Flute Lichen (Menegazzia terebrata)

The Flute Lichen is easy to recognise with its hollow or inflated thallus perforated with holes (like a flute).  The other two species with a hollow thallus are Hypogymnia tubulosa and H physodes.  They have larger lobes than the Flute Lichen and do not have holes.  They are both much commoner than the Flute Lichen and one or other of them will often occur with it.

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The Flute Lichen normally occurs in damp shady woods on acid-barked trees such as Birch, Alder and young to middle-aged Oak (older Oaks are more alkaline).  It is important to record it where it occurs as it’s an indicator of ancient woodland.  We are all familiar with the many ancient woodland indicators that occur in our area on Hazels and other alkaline-barked trees, but in birchwoods there are not so many and this perhaps the easiest one to look out for.

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Apothecia or “fruits” are very rare on this lichen and I have never seen them. It normally reproduces by means of soralia, rounded heaps of powder on the ends of the lobes or on the lobe surface, sometimes on short stalks, as seen in the pictures above.

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The lichen is a pale bluish grey when dry and greener when wet.  The underside is black, and does not have any rhizines, the root-like underside growths that occur on the common non-inflated blue-grey lichens such as Parmelia, Hypotrachyna and Parmotrema species.  The lobe tips are often dark brown where they begin to turn under, as in this photo.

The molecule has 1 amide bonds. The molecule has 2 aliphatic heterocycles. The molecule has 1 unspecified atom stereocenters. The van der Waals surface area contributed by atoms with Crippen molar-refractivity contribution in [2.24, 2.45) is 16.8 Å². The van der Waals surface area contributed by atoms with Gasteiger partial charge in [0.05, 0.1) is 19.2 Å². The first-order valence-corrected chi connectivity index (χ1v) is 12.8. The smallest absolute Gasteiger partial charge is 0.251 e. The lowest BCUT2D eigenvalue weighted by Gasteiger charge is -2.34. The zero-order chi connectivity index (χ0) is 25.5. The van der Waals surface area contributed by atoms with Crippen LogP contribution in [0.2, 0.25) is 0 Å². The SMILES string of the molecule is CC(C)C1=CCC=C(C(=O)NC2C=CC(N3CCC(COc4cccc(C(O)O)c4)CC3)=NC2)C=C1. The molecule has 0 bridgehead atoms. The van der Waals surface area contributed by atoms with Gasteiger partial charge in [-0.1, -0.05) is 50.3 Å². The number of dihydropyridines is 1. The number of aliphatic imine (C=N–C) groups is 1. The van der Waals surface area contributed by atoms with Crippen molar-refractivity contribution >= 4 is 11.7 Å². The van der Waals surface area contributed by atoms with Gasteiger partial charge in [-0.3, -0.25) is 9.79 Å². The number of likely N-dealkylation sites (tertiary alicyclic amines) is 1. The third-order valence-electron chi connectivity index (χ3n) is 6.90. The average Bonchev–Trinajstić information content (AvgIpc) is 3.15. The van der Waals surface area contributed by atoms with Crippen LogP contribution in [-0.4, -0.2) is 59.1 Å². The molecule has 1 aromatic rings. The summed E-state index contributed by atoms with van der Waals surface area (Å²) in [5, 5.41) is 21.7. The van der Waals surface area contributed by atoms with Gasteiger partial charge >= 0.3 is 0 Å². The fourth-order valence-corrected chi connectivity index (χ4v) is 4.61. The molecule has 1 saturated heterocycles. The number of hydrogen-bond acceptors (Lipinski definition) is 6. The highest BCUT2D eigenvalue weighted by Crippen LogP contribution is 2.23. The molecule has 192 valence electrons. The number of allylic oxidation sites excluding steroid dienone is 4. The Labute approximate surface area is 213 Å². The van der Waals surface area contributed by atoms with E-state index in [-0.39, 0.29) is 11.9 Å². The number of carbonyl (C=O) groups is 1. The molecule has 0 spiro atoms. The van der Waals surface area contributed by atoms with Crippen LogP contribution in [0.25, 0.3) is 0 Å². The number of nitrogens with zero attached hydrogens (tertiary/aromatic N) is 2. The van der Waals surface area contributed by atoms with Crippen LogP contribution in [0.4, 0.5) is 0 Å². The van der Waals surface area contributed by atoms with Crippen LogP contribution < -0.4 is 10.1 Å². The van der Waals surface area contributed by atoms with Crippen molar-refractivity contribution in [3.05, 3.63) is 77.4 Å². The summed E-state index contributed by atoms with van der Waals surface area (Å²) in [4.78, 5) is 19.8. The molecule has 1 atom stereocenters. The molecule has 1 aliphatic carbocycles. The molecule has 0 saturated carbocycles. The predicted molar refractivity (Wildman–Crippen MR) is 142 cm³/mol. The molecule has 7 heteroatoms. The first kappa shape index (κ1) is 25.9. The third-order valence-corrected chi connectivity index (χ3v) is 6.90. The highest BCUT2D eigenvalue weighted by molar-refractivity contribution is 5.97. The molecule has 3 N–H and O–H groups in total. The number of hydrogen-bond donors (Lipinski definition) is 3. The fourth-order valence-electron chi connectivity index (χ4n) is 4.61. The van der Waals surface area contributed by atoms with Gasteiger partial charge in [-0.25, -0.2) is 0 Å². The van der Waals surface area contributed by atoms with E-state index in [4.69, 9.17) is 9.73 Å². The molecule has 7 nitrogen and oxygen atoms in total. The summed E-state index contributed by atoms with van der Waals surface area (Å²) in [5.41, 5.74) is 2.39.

M terebrata is a hyperoceanic species virtually unknown in Britain away from the west coast.  It has a similar distribution to Hypotrachyna laevigata, which is the dominant lichen on birches in our area but absent further east where it can’t cope with the drier conditions.  M terebrata is even less tolerant of any reduction in rainfall than H laevigata.  You’ll see an awful lot of H laevigata while looking for M terebrata.  It’s quite easy to pick out the hollow-looking lichens from the flat Hypotrachyna and Parmelia around them, but the first hollow ones you find will probably be Hypogymnia species.  Then it’s down to finding one with holes, and you’ll know you have a genuine Flute!

Please send in your sightings using the form below, or email  sightings@lnhg.org.uk with the details if you prefer.  If you are not sure of the identity of your species, please send a photo to sightings@lnhg.org.uk, or put one on the LNHG Facebook page.

Comments or questions are welcome.

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Carl Farmer
LNHG Biological Records Manager

Note you can still send in records for past species of the month.

All photos and other content copyright © Carl Farmer except where stated.

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